Lots of animals can make great pets: dogs, cats, guinea pigs, even flamingos if you have a pond. So what are the most popular household pets? There are two ways to answer this. If you count how many houses have one kind of pet or another, there are more dog houses than anything else — dogs win! But if you count animal by animal, a house can have more than one of an animal. In that case, cats and fish win. There are 81 million cats and almost 76 million fish, but 72 million dogs. Hey, as long as you’re putting fish food in the tank, you might as well have 20 fish in there, right? Rabbits, turtles, and guinea pigs all make the list, too, along with “livestock” like chickens and sheep. Wonder if anyone has one of each!
Wee ones: Who has the most legs, a flamingo, a fish or a dog?
Little kids: If you have 2 cats, 4 hamsters and a ferret, how many whiskery noses do they have? Bonus: If there are 20 houses on your street and all but 1 have a pet, how many homes have pets?
Big kids: 9 million homes have 76 million fish all together. If 8 million homes have just 1 fish, how many millions of fish are left for the rest? Bonus: 43 million houses have dogs, but just 37 million have cats. If 10 million houses in that whole set have both, how many have just 1 kind of pet?
The sky’s the limit: Say all the neighbors on your street have pet hamsters, turtles, and penguins. If the hamsters and turtles add up to 16, the turtles and penguins add up to 10, and the hamsters and penguins add up to 8, how many of each do you have?
Wee ones: The dog, which has 4 legs.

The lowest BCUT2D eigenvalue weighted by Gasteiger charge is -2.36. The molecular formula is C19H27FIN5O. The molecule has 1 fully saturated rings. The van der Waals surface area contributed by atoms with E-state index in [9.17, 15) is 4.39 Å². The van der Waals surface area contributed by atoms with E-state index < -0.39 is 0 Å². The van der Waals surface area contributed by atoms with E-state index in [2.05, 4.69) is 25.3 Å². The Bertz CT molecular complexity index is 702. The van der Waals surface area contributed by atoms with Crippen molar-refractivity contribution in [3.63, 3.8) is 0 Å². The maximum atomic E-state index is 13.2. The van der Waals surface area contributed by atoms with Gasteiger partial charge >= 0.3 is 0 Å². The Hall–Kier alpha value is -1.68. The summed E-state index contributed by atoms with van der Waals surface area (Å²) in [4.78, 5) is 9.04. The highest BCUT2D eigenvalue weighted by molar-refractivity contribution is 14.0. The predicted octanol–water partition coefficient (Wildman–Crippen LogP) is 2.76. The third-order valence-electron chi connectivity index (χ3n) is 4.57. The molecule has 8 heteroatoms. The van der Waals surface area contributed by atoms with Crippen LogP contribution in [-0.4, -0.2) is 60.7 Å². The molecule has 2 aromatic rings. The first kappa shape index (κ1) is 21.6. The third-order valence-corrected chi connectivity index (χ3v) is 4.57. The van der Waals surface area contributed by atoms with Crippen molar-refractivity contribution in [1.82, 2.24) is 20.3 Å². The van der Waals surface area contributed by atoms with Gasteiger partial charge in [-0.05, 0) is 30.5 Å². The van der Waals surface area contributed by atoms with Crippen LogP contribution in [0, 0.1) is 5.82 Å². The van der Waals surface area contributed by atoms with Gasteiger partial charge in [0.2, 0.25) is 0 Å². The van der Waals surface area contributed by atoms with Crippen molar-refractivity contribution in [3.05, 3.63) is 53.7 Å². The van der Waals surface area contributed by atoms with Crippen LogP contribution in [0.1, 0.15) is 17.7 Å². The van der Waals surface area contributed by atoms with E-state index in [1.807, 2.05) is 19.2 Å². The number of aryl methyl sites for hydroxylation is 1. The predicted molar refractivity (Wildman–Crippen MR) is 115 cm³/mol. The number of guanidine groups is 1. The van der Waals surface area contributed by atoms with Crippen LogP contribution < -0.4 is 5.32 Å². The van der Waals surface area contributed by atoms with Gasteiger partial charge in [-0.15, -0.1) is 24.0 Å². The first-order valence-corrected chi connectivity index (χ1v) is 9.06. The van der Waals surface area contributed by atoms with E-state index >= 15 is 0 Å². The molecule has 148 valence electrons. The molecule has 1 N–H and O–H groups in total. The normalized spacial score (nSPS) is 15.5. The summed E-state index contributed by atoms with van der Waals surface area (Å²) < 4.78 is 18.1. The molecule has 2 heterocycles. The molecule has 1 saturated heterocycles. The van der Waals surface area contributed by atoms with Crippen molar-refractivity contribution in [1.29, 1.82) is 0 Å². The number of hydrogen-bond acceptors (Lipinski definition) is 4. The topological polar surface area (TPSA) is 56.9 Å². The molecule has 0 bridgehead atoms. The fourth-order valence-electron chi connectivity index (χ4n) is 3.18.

Little kids: 7 noses. Bonus: 19 houses.
Big kids: 68 million fish. Bonus: 60 million homes (33 m dog homes and 27 m cat homes).
The sky’s the limit: 7 hamsters, 9 turtles, and 1 penguin. If you drop from 10 total to 8 total when you change from turtles-and-penguins to hamsters-and-penguins, there must be 2 more turtles than hamsters. They add up to 16, which means if the turtles dropped by 2, they’d be equal and add to 14. So there are 7 hamsters, which gives us 9 turtles. There are 10 pets when you add penguins to turtles, so there’s just 1 penguin.
Laura Bilodeau Overdeck is founder and president of Bedtime Math Foundation. Her goal is to make math as playful for kids as it was for her when she was a child. Her mom had Laura baking before she could walk, and her dad had her using power tools at a very unsafe age, measuring lengths, widths and angles in the process. Armed with this early love of numbers, Laura went on to get a BA in astrophysics from Princeton University, and an MBA from the Wharton School of Business; she continues to star-gaze today. Laura’s other interests include her three lively children, chocolate, extreme vehicles, and Lego Mindstorms.